Friday, 26 August 2011

clinton-baker pinetum

To the Science Learning Centre, University of Hertfordshire, Bayfordbury, Hertford, Hertfordshire on Thursday for a privileged tour of this Pinetum. Our aim in going was to see semi-mature trees that we may eventually include in our site.

The Pinetum is a collection of conifers, many over 100 years old on a sloping site that is being restored by volunteers.
Of course, any pinetum must show off its Giant Redwood (Sequoiadendron giganteum) and the Clinton-Baker has an impressive one over over 40 metres tall with a girth of nearly 6 metres.
My notebook is crammed with useful species. We particularly liked this beautiful Colorado Fir (Abeas concolor). In addition to its own qualities it would also provide foliage colour contrast set amongst other conifers.

Our site has some conifers that are fifty years old but unfortunately they have not been afforded the respect that the lovely trees in the Pinetum were given. Ours were planted too closely together and the overcrowding has led to the lower trunks being denuded of branches and foliage so that the trees struggle for light and have only a pom-pom of green at their tops. In the Pinetum, trees have been given space and their individual characters can be enjoyed. Even our old favourite Christmas Trees make an impressive specmen tree in this setting.

I was pleased that our three native conifers were present: Scots Pine (Pinus sylvatica), Yew (Taxus baccata) and Juniper (Juniperus Communis).  Improving biodiversity is a guiding strand of our philosophy and use of native plants is key to this. Although the English Yew is only listed as being the host plant for the Satin Beauty moth (Deileptenia ribeata),  Junipers are said to support seven moth species and Scots Pine a wopping 24!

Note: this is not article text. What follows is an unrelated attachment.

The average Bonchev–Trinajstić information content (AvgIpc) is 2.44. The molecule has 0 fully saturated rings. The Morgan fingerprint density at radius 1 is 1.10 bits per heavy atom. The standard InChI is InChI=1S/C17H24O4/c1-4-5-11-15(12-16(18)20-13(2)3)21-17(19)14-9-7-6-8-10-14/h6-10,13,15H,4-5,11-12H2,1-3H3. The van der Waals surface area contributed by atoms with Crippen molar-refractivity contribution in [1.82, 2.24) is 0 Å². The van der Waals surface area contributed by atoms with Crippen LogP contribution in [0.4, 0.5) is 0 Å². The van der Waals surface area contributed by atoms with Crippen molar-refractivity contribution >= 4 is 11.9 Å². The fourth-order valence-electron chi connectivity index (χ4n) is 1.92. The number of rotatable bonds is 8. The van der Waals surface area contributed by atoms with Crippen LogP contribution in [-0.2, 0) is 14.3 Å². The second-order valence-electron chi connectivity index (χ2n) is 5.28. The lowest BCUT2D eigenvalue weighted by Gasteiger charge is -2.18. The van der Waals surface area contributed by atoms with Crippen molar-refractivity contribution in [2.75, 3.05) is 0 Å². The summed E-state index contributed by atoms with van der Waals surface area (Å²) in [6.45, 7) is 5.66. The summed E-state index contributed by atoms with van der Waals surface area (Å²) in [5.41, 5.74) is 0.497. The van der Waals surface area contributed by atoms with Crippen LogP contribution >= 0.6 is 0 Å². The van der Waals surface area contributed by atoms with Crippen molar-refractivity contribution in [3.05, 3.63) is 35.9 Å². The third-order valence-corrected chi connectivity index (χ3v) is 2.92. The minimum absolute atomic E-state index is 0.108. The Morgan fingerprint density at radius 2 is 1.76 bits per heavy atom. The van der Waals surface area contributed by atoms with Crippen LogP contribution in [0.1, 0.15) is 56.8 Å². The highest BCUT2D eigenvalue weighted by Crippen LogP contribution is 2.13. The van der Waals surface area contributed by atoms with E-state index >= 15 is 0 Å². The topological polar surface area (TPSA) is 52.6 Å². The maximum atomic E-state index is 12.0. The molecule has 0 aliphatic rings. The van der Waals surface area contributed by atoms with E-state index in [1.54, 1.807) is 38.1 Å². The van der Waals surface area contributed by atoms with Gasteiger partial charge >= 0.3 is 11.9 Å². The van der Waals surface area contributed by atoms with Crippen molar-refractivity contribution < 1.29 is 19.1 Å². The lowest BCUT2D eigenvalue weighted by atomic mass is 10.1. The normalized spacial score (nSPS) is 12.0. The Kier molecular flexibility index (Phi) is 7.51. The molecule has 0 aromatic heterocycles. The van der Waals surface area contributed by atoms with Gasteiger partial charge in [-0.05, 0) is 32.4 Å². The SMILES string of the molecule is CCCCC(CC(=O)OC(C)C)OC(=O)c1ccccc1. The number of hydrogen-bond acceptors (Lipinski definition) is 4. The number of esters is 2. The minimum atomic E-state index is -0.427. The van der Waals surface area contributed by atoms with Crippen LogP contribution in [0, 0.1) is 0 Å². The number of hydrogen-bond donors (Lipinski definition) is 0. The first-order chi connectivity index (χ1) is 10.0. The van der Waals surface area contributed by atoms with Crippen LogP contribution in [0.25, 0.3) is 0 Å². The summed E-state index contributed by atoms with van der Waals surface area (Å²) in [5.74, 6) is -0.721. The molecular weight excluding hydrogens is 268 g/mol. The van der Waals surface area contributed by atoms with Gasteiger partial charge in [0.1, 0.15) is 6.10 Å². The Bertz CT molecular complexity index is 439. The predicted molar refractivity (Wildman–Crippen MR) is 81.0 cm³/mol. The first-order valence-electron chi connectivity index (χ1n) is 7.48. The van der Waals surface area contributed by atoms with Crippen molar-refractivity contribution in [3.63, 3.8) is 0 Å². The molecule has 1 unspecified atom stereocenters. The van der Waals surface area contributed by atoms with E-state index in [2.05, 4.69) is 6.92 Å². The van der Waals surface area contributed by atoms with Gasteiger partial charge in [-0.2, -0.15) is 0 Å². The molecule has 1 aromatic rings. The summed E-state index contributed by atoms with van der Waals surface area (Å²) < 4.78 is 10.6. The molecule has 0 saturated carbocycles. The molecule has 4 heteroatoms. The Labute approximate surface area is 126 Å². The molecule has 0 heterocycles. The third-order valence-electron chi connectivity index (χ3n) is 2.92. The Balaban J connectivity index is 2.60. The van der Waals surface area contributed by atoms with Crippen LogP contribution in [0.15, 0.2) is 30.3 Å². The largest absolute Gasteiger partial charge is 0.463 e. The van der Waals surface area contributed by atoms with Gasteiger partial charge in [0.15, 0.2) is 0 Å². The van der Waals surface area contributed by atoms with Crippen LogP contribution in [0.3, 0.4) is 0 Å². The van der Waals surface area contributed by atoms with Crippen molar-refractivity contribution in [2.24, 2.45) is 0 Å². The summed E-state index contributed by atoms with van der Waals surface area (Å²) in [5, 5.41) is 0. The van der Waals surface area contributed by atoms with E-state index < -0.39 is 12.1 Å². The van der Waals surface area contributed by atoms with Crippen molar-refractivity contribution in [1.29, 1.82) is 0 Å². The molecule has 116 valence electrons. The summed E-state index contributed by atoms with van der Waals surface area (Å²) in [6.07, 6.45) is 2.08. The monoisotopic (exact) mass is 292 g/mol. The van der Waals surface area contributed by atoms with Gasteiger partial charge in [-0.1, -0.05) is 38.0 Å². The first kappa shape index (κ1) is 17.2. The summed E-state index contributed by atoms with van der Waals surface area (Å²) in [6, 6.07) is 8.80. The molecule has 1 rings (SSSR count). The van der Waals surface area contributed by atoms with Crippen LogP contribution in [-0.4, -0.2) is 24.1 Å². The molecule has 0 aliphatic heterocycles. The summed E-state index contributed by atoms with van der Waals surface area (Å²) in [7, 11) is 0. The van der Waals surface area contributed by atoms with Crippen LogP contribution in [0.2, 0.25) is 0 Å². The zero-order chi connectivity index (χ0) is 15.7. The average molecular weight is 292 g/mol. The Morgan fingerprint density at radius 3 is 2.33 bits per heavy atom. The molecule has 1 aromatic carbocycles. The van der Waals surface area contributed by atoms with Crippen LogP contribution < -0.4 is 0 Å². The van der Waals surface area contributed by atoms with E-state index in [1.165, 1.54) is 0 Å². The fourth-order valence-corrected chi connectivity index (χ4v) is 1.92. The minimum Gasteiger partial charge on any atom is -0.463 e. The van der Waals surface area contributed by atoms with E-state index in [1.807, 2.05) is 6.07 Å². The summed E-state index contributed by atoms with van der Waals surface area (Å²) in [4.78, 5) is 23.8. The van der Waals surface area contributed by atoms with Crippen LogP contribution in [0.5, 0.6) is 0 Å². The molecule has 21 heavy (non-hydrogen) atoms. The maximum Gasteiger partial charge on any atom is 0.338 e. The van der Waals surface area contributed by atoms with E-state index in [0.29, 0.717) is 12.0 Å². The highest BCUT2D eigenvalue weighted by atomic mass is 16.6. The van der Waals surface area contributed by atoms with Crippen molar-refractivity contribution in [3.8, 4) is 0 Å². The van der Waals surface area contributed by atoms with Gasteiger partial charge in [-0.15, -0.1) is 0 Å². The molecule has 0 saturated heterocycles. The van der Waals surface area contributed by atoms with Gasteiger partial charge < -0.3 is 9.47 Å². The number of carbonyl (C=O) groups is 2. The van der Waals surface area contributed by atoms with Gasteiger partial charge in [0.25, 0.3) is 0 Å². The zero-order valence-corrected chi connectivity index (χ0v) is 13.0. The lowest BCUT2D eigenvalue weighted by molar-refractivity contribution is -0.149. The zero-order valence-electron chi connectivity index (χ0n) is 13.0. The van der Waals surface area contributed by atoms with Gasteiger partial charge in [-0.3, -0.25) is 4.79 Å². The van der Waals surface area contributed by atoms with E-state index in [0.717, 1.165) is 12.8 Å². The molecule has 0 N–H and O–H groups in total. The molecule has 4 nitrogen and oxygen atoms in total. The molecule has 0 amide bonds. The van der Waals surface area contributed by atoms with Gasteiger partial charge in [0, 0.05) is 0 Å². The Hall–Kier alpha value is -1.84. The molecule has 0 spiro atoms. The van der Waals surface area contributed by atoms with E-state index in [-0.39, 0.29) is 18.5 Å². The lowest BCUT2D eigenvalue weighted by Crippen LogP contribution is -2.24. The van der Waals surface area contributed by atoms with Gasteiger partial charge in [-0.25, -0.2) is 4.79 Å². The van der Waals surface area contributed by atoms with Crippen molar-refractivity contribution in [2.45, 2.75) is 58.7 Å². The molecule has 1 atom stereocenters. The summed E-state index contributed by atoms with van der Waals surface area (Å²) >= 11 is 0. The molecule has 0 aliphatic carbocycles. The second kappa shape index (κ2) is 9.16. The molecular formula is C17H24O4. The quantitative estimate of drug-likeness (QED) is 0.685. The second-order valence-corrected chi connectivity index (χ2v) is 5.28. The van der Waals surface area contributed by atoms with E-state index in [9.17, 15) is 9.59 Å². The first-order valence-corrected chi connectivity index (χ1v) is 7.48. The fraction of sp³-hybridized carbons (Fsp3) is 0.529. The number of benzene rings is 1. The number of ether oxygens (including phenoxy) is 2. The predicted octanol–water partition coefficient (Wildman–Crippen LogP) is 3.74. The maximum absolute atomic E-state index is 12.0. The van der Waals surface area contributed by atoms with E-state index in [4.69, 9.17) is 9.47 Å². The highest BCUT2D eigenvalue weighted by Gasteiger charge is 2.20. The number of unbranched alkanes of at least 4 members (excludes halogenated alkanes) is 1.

Junipers deserve our special help. They are reducing in number across the country and it will be good to bring these onto our site. Yew seed naturally and Scots Pine were planted.

Conifers have, of course, gone out of fashion. This is a pity because they bring structural qualities to landscaping and are fascinating and attractive plants given space and the right setting. And where would our goldcrests and coal tits be without them?!

We emerged with a shared vision of how our existing coniferous woodland could be developed into something quite beautiful and engaging.

Thanks to Ali for arranging and to Phil for an excellent guided tour.

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